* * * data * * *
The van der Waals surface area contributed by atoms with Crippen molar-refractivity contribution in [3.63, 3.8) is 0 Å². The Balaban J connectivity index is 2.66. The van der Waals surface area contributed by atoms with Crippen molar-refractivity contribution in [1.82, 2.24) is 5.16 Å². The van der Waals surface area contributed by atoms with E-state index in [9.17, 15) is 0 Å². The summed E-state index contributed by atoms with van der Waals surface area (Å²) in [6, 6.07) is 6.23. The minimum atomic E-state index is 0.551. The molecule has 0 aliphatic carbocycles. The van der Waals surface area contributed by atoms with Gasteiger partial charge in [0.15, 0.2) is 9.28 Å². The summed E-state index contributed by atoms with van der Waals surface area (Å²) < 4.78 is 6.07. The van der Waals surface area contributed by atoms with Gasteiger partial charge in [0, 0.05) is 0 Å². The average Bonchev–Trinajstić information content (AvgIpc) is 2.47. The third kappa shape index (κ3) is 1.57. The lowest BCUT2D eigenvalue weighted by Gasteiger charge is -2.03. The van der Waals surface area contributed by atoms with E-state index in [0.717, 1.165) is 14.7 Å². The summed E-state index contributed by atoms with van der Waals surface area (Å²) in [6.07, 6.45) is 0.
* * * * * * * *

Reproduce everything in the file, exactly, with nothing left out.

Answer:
The van der Waals surface area contributed by atoms with Crippen molar-refractivity contribution in [3.63, 3.8) is 0 Å². The Balaban J connectivity index is 2.66. The van der Waals surface area contributed by atoms with Crippen molar-refractivity contribution in [1.82, 2.24) is 5.16 Å². The van der Waals surface area contributed by atoms with E-state index in [9.17, 15) is 0 Å². The summed E-state index contributed by atoms with van der Waals surface area (Å²) in [6, 6.07) is 6.23. The minimum atomic E-state index is 0.551. The molecule has 0 aliphatic carbocycles. The van der Waals surface area contributed by atoms with Gasteiger partial charge in [0.15, 0.2) is 9.28 Å². The summed E-state index contributed by atoms with van der Waals surface area (Å²) < 4.78 is 6.07. The van der Waals surface area contributed by atoms with Gasteiger partial charge in [0, 0.05) is 0 Å². The average Bonchev–Trinajstić information content (AvgIpc) is 2.47. The third kappa shape index (κ3) is 1.57. The lowest BCUT2D eigenvalue weighted by Gasteiger charge is -2.03. The van der Waals surface area contributed by atoms with E-state index in [0.717, 1.165) is 14.7 Å². The summed E-state index contributed by atoms with van der Waals surface area (Å²) in [6.07, 6.45) is 0.